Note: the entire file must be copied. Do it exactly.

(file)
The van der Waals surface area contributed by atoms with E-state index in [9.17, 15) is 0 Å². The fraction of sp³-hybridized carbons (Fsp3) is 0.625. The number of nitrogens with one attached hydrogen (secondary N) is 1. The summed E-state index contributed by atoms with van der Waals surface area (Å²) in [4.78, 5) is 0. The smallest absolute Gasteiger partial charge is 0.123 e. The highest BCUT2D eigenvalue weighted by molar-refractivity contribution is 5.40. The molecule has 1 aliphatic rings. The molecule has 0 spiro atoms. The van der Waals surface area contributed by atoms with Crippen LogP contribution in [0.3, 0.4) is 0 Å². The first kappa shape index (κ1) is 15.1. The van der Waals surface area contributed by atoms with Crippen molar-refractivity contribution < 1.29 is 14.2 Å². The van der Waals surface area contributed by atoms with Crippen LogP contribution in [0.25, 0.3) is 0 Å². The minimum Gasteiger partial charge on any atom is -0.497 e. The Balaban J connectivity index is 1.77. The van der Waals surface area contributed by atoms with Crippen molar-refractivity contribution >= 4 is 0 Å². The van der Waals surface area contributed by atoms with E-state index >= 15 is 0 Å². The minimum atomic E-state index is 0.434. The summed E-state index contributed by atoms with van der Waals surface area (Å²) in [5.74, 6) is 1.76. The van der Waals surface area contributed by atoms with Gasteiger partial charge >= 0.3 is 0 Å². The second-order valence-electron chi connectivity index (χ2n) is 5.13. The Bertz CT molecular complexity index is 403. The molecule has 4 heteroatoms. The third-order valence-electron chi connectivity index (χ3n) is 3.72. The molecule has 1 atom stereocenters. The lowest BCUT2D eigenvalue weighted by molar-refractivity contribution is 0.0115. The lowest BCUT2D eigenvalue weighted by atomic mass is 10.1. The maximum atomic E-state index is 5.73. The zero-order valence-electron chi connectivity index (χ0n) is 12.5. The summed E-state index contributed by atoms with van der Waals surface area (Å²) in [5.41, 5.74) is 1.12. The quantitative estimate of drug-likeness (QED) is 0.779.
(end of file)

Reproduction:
The van der Waals surface area contributed by atoms with E-state index in [9.17, 15) is 0 Å². The fraction of sp³-hybridized carbons (Fsp3) is 0.625. The number of nitrogens with one attached hydrogen (secondary N) is 1. The summed E-state index contributed by atoms with van der Waals surface area (Å²) in [4.78, 5) is 0. The smallest absolute Gasteiger partial charge is 0.123 e. The highest BCUT2D eigenvalue weighted by molar-refractivity contribution is 5.40. The molecule has 1 aliphatic rings. The molecule has 0 spiro atoms. The van der Waals surface area contributed by atoms with Crippen LogP contribution in [0.3, 0.4) is 0 Å². The first kappa shape index (κ1) is 15.1. The van der Waals surface area contributed by atoms with Crippen molar-refractivity contribution < 1.29 is 14.2 Å². The van der Waals surface area contributed by atoms with Crippen LogP contribution in [0.25, 0.3) is 0 Å². The minimum Gasteiger partial charge on any atom is -0.497 e. The Balaban J connectivity index is 1.77. The van der Waals surface area contributed by atoms with Crippen molar-refractivity contribution >= 4 is 0 Å². The van der Waals surface area contributed by atoms with E-state index >= 15 is 0 Å². The minimum atomic E-state index is 0.434. The summed E-state index contributed by atoms with van der Waals surface area (Å²) in [5.74, 6) is 1.76. The van der Waals surface area contributed by atoms with Gasteiger partial charge >= 0.3 is 0 Å². The second-order valence-electron chi connectivity index (χ2n) is 5.13. The Bertz CT molecular complexity index is 403. The molecule has 4 heteroatoms. The third-order valence-electron chi connectivity index (χ3n) is 3.72. The molecule has 1 atom stereocenters. The lowest BCUT2D eigenvalue weighted by molar-refractivity contribution is 0.0115. The lowest BCUT2D eigenvalue weighted by atomic mass is 10.1. The maximum atomic E-state index is 5.73. The zero-order valence-electron chi connectivity index (χ0n) is 12.5. The summed E-state index contributed by atoms with van der Waals surface area (Å²) in [5.41, 5.74) is 1.12. The quantitative estimate of drug-likeness (QED) is 0.779.